This may work powerfully in a short story, but graphically such transitions, between day and night and between different settings, seem artificial. Eventually I devoted five pages to drawing only the first line, replacing the abruptness of the transition in the original with a gradual entry into the graphic narrative. When I first visited the basement for references after years of avoiding it, I was shocked to discover how neglected it was. Filled with piles of rusted tools and other forgotten items, including the wheelbarrow in which the dog was carried for its nocturnal burial. When I was very young my father used the basement as a firing range and I even had the chance to shoot a gun there, a nine millimeter pistol. I remember this basement as being very well organized and dry, as opposed to the neglect and water puddles characterizing it today. I chose to draw the basement as I saw it when working on the book, to capture the atmosphere I recognized in Galit’s texts.


"The forbidden basement"


The wheelbarrow used for the dog's burial

Check back on Friday for Galit and Gilad Seliktar’s final post for the JBC/MJL Author Blog. Their graphic novel, Farm 54is now available.

This Time Next Week: Twitter Book Club

Wednesday, July 13, 2011 | Permalink

Posted by Dani Crickman

Our July Twitter Book Club is approaching fast!

Wednesday the 20th at 12:30 pm (Eastern) join us to discuss  The Eichmann Trial with Deborah Lipstadt.

Full details are available here.

Need something to hold you over till next week? Watch an interview with Deborah.

Jews! Photographs!

Tuesday, July 12, 2011 | Permalink

Posted by Naomi Firestone-Teeter

Just got wind of a gorgeous book published in the UK several years ago: A Book of Jews. A book of, well…Jews. Specifically, photographs of Jews. It’s filled with good Jews and bad Jews – popstars, politicians, serial killers, gangsters, movie stars, scientists…and so forth. Unfortunately, the book has yet to make its U.S. debut, but we can cross our fingers that something is in the works to bring these photographs across the pond. Meanwhile, you can visit the book’s website here, browse through some of the stunning photographs (and clean layout!) here, and if you have a few pounds to spare, you can even buy the book here*.

*Looks like the book is available in DOLLARS too… $495/copy, including courier delivery from the UK. This takes normally 5-7 days from receipt of order & payment. Email info@abookofjews.com for more information.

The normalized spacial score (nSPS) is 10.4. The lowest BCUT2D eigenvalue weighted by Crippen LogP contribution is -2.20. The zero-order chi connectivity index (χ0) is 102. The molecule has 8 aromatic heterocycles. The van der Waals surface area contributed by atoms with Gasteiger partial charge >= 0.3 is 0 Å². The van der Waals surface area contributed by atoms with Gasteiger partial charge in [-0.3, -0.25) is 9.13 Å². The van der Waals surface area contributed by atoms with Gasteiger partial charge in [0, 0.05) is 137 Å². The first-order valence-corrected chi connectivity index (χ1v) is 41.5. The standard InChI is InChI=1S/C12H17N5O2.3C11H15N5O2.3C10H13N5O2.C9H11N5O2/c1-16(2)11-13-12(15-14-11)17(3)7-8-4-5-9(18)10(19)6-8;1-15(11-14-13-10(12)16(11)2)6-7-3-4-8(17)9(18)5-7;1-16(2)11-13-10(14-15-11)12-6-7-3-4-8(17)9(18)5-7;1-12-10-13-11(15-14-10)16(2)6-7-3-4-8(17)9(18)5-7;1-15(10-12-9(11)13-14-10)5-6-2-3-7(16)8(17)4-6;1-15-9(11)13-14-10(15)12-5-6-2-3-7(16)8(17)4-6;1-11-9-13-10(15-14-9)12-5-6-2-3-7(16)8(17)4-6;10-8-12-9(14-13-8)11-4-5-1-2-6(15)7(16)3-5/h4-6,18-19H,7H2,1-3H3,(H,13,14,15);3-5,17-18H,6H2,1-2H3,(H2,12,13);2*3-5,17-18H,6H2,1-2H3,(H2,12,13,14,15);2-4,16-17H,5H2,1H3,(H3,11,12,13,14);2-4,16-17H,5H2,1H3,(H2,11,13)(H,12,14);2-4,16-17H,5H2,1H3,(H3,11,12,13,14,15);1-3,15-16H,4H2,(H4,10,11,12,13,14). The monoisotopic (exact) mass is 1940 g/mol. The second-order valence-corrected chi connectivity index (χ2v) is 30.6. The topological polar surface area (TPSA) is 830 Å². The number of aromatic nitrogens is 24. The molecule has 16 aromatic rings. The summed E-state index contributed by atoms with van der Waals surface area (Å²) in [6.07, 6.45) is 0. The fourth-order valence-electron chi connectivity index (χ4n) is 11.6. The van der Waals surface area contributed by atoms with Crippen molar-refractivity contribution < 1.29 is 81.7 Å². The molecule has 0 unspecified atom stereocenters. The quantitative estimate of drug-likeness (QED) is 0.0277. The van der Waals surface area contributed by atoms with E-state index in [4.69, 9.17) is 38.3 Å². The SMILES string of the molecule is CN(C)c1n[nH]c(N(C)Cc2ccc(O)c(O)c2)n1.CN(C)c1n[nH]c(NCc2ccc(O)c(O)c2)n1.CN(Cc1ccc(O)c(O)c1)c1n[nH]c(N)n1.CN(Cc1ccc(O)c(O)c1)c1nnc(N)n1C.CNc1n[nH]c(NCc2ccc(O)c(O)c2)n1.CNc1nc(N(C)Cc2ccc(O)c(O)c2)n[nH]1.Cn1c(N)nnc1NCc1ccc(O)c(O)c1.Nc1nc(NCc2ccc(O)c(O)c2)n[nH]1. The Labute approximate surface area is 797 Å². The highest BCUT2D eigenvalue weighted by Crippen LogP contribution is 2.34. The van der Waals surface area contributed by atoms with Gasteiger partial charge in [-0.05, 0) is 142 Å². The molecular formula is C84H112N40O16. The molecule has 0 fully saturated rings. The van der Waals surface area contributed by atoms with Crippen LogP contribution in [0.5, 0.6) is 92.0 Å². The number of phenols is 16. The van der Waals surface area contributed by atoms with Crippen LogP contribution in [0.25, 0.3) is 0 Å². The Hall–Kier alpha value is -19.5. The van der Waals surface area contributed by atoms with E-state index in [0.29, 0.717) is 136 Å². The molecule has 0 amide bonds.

Behind Farm 54: The Making of the Graphic Novel

Monday, July 11, 2011 | Permalink

The graphic novel Farm 54 is based on three stories written by Galit Seliktar. The stories were first published in Israeli literary magazines and then adapted into a graphic novel by Galit’s brother, illustrator Gilad Seliktar. Farm 54 is a real place where both siblings were raised, an actual farm in Ganei-Yohanan – a small village located in Israel’s agricultural periphery, which was founded by Jewish immigrants from Russia, Yemen and Libya in the early 1950s. All the stories in Farm 54 are based on true events which took place between the mid-1970s and late 1980s. Farm 54 has been published so far in five languages, and was nominated for the 2009 Angoulême book award in France.


In the background: Farm 54, Winter 1982 (L to R: Gilad Seliktar, Moni Seliktar, Galit Seliktar)

THE SUBSTITUTE LIFEGUARD

Galit & Gilad: This story was the first collaboration between us and the cornerstone of Farm 54. It was first published in 2007 as a short graphic story in an Israeli literary magazine, Masmerim, and included a framed narrative which is omitted in the book. In that earlier version the story starts with the heroine visiting her brother’s grave where she relives his drowning in her mind.

Panels from the first version of “The Substitute Lifeguard” in which Noga visits her brother’s grave:



Galit: One afternoon, when Gilad was about two years old, our family was barbequing in the backyard. It was a hot day and my father went to look for one of our dogs he had seen disappear at the far end of the yard, a part covered with high grass and infested with snakes. On his way he passed by our blue fiberglass wading pool and heard heavy spattering. He thought he had found the dog, but it was Gilad, fighting for his life in the half-meter-high chlorinated water. I saw him in my father’s arms, fully dressed in his toddler clothes and wet to the bone. Both of them were quiet. The silence broke when my mother started screaming. Only then did we stop eating.

Gilad: “The Substitute Lifeguard” was the first time I had ever read any of Galit’s stories. I have only a vague recollection of the event itself, but her visual writing style took me back to the pool on some deep emotional level. I was aware of my sister’s many years of engagement with visual media such as photography and video, but only when reading about myself in that pool did I realize that her writing was also extremely visual and that the cinematic quality of her texts, along with the themes and settings that were also my own, could form the basis of a powerful collaboration. The first published version of “The Substitute Lifeguard” was very short. The compact format relied on the cemetery frame to create an immediate dramatic impact. In book form, the actual story could gradually unfold without this scaffolding, a device meant to generate sentiments that are yet to be sustained by the plot. As I was adapting and then re-adapting the text into graphic form, I found myself drawn to the cinematic format of a three-panel page that now shapes the entire book, perhaps owing to the way the prose was laid out on paper.